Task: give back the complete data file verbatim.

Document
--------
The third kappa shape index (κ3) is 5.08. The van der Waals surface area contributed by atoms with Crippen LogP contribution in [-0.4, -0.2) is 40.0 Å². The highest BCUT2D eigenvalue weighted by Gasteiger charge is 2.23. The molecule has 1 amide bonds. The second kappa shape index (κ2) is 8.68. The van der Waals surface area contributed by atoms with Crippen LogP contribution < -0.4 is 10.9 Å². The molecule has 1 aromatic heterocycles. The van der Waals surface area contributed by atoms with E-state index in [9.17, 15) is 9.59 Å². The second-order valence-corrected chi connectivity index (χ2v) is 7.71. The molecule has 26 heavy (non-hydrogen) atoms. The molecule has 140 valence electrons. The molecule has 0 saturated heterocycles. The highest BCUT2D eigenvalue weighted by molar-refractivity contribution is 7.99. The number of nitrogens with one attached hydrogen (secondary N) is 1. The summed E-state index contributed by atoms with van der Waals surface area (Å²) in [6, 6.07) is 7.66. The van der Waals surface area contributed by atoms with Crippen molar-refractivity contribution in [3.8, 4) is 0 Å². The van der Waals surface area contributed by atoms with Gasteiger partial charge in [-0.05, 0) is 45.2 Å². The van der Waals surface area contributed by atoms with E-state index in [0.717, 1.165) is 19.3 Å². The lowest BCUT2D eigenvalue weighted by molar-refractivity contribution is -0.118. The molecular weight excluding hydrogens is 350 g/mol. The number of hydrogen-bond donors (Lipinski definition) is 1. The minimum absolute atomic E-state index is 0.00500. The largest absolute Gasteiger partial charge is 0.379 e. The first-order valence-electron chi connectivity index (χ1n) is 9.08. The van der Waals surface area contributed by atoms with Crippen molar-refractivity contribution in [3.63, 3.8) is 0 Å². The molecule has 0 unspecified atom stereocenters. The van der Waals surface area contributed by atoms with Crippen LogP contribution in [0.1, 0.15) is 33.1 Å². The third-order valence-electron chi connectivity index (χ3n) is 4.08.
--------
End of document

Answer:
The third kappa shape index (κ3) is 5.08. The van der Waals surface area contributed by atoms with Crippen LogP contribution in [-0.4, -0.2) is 40.0 Å². The highest BCUT2D eigenvalue weighted by Gasteiger charge is 2.23. The molecule has 1 amide bonds. The second kappa shape index (κ2) is 8.68. The van der Waals surface area contributed by atoms with Crippen LogP contribution < -0.4 is 10.9 Å². The molecule has 1 aromatic heterocycles. The van der Waals surface area contributed by atoms with E-state index in [9.17, 15) is 9.59 Å². The second-order valence-corrected chi connectivity index (χ2v) is 7.71. The molecule has 26 heavy (non-hydrogen) atoms. The molecule has 140 valence electrons. The molecule has 0 saturated heterocycles. The highest BCUT2D eigenvalue weighted by molar-refractivity contribution is 7.99. The number of nitrogens with one attached hydrogen (secondary N) is 1. The summed E-state index contributed by atoms with van der Waals surface area (Å²) in [6, 6.07) is 7.66. The van der Waals surface area contributed by atoms with Crippen molar-refractivity contribution in [3.8, 4) is 0 Å². The van der Waals surface area contributed by atoms with Gasteiger partial charge in [-0.05, 0) is 45.2 Å². The van der Waals surface area contributed by atoms with E-state index in [0.717, 1.165) is 19.3 Å². The lowest BCUT2D eigenvalue weighted by molar-refractivity contribution is -0.118. The molecular weight excluding hydrogens is 350 g/mol. The number of hydrogen-bond donors (Lipinski definition) is 1. The minimum absolute atomic E-state index is 0.00500. The largest absolute Gasteiger partial charge is 0.379 e. The first-order valence-electron chi connectivity index (χ1n) is 9.08. The van der Waals surface area contributed by atoms with Crippen molar-refractivity contribution in [3.63, 3.8) is 0 Å². The molecule has 0 unspecified atom stereocenters. The van der Waals surface area contributed by atoms with Crippen LogP contribution in [0.1, 0.15) is 33.1 Å². The third-order valence-electron chi connectivity index (χ3n) is 4.08.